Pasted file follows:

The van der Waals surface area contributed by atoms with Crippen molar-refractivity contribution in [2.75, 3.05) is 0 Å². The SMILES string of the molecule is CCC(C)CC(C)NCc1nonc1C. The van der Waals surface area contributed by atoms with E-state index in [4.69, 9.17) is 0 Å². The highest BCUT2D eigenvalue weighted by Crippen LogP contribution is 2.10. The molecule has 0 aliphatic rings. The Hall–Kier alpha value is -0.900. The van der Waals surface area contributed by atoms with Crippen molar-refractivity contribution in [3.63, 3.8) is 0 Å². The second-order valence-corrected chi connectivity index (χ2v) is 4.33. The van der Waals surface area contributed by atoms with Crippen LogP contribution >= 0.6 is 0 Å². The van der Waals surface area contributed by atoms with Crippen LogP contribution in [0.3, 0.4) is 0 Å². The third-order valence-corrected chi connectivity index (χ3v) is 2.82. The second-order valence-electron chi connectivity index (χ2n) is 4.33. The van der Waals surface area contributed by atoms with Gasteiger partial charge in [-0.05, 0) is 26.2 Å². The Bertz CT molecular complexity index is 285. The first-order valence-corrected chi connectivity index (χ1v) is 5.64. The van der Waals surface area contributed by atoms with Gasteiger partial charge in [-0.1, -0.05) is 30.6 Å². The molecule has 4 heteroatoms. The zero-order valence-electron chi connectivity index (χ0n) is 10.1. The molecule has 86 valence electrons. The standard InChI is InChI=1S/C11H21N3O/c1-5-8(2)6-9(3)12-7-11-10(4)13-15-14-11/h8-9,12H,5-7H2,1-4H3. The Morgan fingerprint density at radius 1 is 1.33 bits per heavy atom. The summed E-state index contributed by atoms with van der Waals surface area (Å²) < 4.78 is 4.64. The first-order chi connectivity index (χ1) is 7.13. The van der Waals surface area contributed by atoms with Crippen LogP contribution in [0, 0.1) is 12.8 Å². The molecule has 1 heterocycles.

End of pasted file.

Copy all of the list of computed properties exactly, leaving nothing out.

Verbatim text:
The van der Waals surface area contributed by atoms with Crippen molar-refractivity contribution in [2.75, 3.05) is 0 Å². The SMILES string of the molecule is CCC(C)CC(C)NCc1nonc1C. The van der Waals surface area contributed by atoms with E-state index in [4.69, 9.17) is 0 Å². The highest BCUT2D eigenvalue weighted by Crippen LogP contribution is 2.10. The molecule has 0 aliphatic rings. The Hall–Kier alpha value is -0.900. The van der Waals surface area contributed by atoms with Crippen molar-refractivity contribution in [3.63, 3.8) is 0 Å². The second-order valence-corrected chi connectivity index (χ2v) is 4.33. The van der Waals surface area contributed by atoms with Crippen LogP contribution >= 0.6 is 0 Å². The van der Waals surface area contributed by atoms with Crippen LogP contribution in [0.3, 0.4) is 0 Å². The third-order valence-corrected chi connectivity index (χ3v) is 2.82. The second-order valence-electron chi connectivity index (χ2n) is 4.33. The van der Waals surface area contributed by atoms with Gasteiger partial charge in [-0.05, 0) is 26.2 Å². The Bertz CT molecular complexity index is 285. The first-order valence-corrected chi connectivity index (χ1v) is 5.64. The van der Waals surface area contributed by atoms with Gasteiger partial charge in [-0.1, -0.05) is 30.6 Å². The molecule has 4 heteroatoms. The zero-order valence-electron chi connectivity index (χ0n) is 10.1. The molecule has 86 valence electrons. The standard InChI is InChI=1S/C11H21N3O/c1-5-8(2)6-9(3)12-7-11-10(4)13-15-14-11/h8-9,12H,5-7H2,1-4H3. The Morgan fingerprint density at radius 1 is 1.33 bits per heavy atom. The summed E-state index contributed by atoms with van der Waals surface area (Å²) < 4.78 is 4.64. The first-order chi connectivity index (χ1) is 7.13. The van der Waals surface area contributed by atoms with Crippen LogP contribution in [0, 0.1) is 12.8 Å². The molecule has 1 heterocycles.